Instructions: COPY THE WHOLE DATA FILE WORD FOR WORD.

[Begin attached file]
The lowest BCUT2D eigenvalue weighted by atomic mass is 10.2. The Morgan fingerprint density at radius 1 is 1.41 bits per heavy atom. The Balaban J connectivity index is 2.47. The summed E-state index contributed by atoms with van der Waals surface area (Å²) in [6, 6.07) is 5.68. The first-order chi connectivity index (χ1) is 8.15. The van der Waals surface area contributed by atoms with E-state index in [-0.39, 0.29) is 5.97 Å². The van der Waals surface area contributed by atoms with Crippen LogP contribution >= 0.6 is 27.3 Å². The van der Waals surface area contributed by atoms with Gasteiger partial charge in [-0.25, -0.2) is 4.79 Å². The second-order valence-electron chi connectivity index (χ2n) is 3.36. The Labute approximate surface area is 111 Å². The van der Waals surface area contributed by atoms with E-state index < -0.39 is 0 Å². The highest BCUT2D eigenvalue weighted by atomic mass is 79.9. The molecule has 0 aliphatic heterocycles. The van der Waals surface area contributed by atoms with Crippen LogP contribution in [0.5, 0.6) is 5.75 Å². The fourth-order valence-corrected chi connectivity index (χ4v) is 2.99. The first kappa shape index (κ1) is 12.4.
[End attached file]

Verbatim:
The lowest BCUT2D eigenvalue weighted by atomic mass is 10.2. The Morgan fingerprint density at radius 1 is 1.41 bits per heavy atom. The Balaban J connectivity index is 2.47. The summed E-state index contributed by atoms with van der Waals surface area (Å²) in [6, 6.07) is 5.68. The first-order chi connectivity index (χ1) is 8.15. The van der Waals surface area contributed by atoms with E-state index in [-0.39, 0.29) is 5.97 Å². The van der Waals surface area contributed by atoms with Crippen LogP contribution >= 0.6 is 27.3 Å². The van der Waals surface area contributed by atoms with Gasteiger partial charge in [-0.25, -0.2) is 4.79 Å². The second-order valence-electron chi connectivity index (χ2n) is 3.36. The Labute approximate surface area is 111 Å². The van der Waals surface area contributed by atoms with E-state index < -0.39 is 0 Å². The highest BCUT2D eigenvalue weighted by atomic mass is 79.9. The molecule has 0 aliphatic heterocycles. The van der Waals surface area contributed by atoms with Crippen LogP contribution in [0.5, 0.6) is 5.75 Å². The fourth-order valence-corrected chi connectivity index (χ4v) is 2.99. The first kappa shape index (κ1) is 12.4.